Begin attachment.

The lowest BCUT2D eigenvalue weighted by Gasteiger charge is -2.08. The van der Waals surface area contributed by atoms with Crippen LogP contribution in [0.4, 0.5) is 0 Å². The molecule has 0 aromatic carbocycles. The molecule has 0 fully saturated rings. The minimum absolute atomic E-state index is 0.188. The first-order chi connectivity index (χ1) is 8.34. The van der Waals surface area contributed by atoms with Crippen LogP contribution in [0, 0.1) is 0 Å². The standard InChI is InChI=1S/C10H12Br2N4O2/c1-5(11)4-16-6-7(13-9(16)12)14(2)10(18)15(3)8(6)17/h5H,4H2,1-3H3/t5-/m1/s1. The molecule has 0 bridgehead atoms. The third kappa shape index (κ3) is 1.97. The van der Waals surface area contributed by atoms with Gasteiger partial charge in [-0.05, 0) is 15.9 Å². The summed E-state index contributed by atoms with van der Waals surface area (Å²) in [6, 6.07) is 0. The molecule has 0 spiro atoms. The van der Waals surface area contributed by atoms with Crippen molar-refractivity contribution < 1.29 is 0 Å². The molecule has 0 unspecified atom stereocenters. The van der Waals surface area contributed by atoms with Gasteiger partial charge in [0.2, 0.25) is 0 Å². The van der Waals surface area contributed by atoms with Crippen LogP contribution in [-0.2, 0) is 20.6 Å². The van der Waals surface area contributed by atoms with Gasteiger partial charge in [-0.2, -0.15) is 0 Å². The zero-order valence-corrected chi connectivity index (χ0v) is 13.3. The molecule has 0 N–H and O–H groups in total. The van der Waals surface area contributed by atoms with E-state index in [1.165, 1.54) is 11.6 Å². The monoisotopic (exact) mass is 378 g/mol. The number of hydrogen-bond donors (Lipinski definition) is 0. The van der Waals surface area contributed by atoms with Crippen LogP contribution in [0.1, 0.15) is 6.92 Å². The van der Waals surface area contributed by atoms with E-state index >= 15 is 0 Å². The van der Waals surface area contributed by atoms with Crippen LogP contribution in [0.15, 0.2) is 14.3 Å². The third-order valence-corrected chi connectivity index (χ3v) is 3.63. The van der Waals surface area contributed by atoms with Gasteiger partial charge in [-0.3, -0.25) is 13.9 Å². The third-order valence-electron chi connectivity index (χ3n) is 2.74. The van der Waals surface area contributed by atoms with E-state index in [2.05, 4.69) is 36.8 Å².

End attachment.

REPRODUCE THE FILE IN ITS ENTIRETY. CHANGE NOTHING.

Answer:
The lowest BCUT2D eigenvalue weighted by Gasteiger charge is -2.08. The van der Waals surface area contributed by atoms with Crippen LogP contribution in [0.4, 0.5) is 0 Å². The molecule has 0 aromatic carbocycles. The molecule has 0 fully saturated rings. The minimum absolute atomic E-state index is 0.188. The first-order chi connectivity index (χ1) is 8.34. The van der Waals surface area contributed by atoms with Crippen LogP contribution in [0, 0.1) is 0 Å². The standard InChI is InChI=1S/C10H12Br2N4O2/c1-5(11)4-16-6-7(13-9(16)12)14(2)10(18)15(3)8(6)17/h5H,4H2,1-3H3/t5-/m1/s1. The molecule has 0 bridgehead atoms. The third kappa shape index (κ3) is 1.97. The van der Waals surface area contributed by atoms with Gasteiger partial charge in [-0.05, 0) is 15.9 Å². The summed E-state index contributed by atoms with van der Waals surface area (Å²) in [6, 6.07) is 0. The molecule has 0 spiro atoms. The van der Waals surface area contributed by atoms with Crippen molar-refractivity contribution < 1.29 is 0 Å². The molecule has 0 unspecified atom stereocenters. The van der Waals surface area contributed by atoms with Gasteiger partial charge in [0.2, 0.25) is 0 Å². The van der Waals surface area contributed by atoms with Crippen LogP contribution in [-0.2, 0) is 20.6 Å². The van der Waals surface area contributed by atoms with Gasteiger partial charge in [-0.2, -0.15) is 0 Å². The zero-order valence-corrected chi connectivity index (χ0v) is 13.3. The molecule has 0 N–H and O–H groups in total. The van der Waals surface area contributed by atoms with E-state index in [1.165, 1.54) is 11.6 Å². The monoisotopic (exact) mass is 378 g/mol. The number of hydrogen-bond donors (Lipinski definition) is 0. The van der Waals surface area contributed by atoms with Crippen LogP contribution in [0.1, 0.15) is 6.92 Å². The van der Waals surface area contributed by atoms with E-state index >= 15 is 0 Å². The van der Waals surface area contributed by atoms with Crippen LogP contribution in [0.15, 0.2) is 14.3 Å². The third-order valence-corrected chi connectivity index (χ3v) is 3.63. The van der Waals surface area contributed by atoms with Gasteiger partial charge in [-0.3, -0.25) is 13.9 Å². The third-order valence-electron chi connectivity index (χ3n) is 2.74. The van der Waals surface area contributed by atoms with E-state index in [2.05, 4.69) is 36.8 Å².